fernando botero lovers painting
4 min

Overdoing Rubens: The Plump World of Fernando Botero

4 min

Surfing the net, you've probably seen the "y tho" meme featuring a "plump kid dressed in yellow." Actually, as reads the title of the painting, the mysterious kid is a reinterpretation of Raphael's Pope Leo X (or his portrait made by Rubens), though, the statue of Leo X in the church of Santa Maria in Rome seems to be the closest prototype. The author of this amusing picture is the Colombian figurative artist and sculptor Fernando Botero (b. 1932). His plump characters with round heads resemble those of Vasko Lipovac's paintings and sculptures (you can check out our articles on them!).

Y tho” meme; right: Pope Leo X (after Raphael

Fig. 1. Left: “Y tho” meme; right: Pope Leo X (after Raphael), 1964 (wikiart.org)

Raphael's Portrait of Leo X with cardinals

Fig. 2. Left: Raphael's Portrait of Leo X with cardinals, 1520; center: Portrait of Leo X by Rubens, 17th century; right: Statue of Leo X in the church of Santa Maria in Aracoeli, Rome (Wikipedia.org) 

 Fernando Botero, Self-portrait

Fig. 3. Fernando Botero, Self-portrait (wikiart.org)

Early Years and Career

Fernando Botero was born in a family of a salesman and a seamstress. His father died of a heart attack when Fernando was four. Growing up in Medellin, Colombia, Botero got inspiration from the local architecture. At sixteen, he began publishing illustrations in the supplement of El Colombiano. In 1948, his paintings were initially exhibited in a group show. Two years later, Botero's first solo exhibition happened. In the 1950s, the artist traveled to Barcelona and Paris. Attending Louvre, he studied works of Renaissance and Baroque masters that would become a basis for his pictures. In 1958, the artist took the first prize of the Salon of Colombian Artists. In the 1970s, he manifested himself as a sculptor. Botero's chubby cats can be seen on the streets of Barcelona, Venice, and other cities. Throughout his artistic career, Botero has had more than 50 exhibitions worldwide. He created his own recognizable manner known as "boterismo." 

Left: Torso, 1988  right: Rubens, Susanna and the Elders

Fig. 4. Left: Torso, 1988 (conchigliadivenere.wordpress.com); right: Rubens, Susanna and the Elders, 1607-1608 (wikiart.org)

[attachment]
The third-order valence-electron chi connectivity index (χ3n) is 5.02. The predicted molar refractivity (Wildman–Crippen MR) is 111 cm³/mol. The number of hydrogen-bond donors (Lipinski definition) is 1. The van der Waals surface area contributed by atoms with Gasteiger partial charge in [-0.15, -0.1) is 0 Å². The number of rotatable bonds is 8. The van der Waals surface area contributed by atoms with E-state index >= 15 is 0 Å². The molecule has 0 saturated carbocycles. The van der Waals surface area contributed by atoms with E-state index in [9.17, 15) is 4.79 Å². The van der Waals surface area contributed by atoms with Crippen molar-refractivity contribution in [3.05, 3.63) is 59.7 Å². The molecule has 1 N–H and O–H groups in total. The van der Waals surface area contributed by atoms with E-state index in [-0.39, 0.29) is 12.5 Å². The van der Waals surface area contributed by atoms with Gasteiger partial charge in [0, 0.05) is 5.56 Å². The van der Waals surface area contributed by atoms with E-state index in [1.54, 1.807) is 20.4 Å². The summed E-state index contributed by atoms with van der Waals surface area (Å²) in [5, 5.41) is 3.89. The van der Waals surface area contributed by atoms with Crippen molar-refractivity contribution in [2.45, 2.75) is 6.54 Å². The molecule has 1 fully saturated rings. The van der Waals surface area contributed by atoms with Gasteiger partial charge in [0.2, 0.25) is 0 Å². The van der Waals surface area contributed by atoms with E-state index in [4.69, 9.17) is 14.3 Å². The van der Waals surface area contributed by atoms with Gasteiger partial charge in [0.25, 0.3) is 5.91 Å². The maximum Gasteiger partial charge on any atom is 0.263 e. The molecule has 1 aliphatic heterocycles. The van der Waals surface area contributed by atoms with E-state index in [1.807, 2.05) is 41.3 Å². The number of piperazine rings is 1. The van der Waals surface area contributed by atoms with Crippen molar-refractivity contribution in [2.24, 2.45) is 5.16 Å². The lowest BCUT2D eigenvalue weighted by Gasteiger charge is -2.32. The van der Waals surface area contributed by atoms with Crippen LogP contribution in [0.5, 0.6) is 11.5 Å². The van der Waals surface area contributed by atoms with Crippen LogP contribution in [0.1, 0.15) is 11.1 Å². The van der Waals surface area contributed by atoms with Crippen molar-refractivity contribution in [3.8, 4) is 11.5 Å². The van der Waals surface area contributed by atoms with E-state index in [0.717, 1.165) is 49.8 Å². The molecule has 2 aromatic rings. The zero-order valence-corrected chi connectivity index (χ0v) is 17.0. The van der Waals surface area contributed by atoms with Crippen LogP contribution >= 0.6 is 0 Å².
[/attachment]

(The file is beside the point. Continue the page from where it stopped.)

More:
fernando botero Adam and Eve

Fig. 5. Left: Adam and Eve (Adam), 1968; right: Adam and Eve (Eve), 1968 (wikiart.org)

 fernando botero Eve

Fig. 6. Eve (conchigliadivenere.wordpress.com)

 fernando botero Dance

Fig. 7. Dance (conchigliadivenere.wordpress.com)

 fernando botero Lovers

Fig. 8. Lovers (conchigliadivenere.wordpress.com)

 lovers fernando botero

Fig. 9. Lovers (conchigliadivenere.wordpress.com)

card player fernando botero

Fig. 10. Card player (wikiart.org)

fernando botero lovers painting

Fig. 11. Lovers (wikiart.org)


Botero doesn't explain how he came to the idea of "large people." He states that elaboration of the style was unconscious: "An artist is attracted to certain kinds of form without knowing why. You adopt a position intuitively; only later do you attempt to rationalize or even justify it" (wikipedia.org). Botero's characters, with their impressive shapes, look like an homage to old masters, such as Rubens or Titian. Watching Susanna and the Elders by Rubens, one can notice a Baroque tendency to downsize genitalia and breasts, make them less remarkable, which is opposite to the tradition of Shunga. The same trend is developed in works by Botero, where genitalia are extremely reduced but still visible. 

fernando botero Tribute to Bonnard

Fig. 12. Tribute to Bonnard, 1975 (wikiart.org)

 Tribute to Bonnard fernando botero

Fig. 13. Tribute to Bonnard, 1972 (wikiart.org)

Become a Premium member and get instant access to the extended version of the article including another striking similarity between Botero's work and shunga art (depiction of a raping demon), more on Botero's aesthetics, his portrayals of cats, and many additional images.

Click HERE for the plump mistresses of Namio Harukawa....!

Sources: Wikipedia.org; wikiart.org; conchigliadivenere.wordpress.com

Let us know your thoughts on Botero's work in the comment box below...!!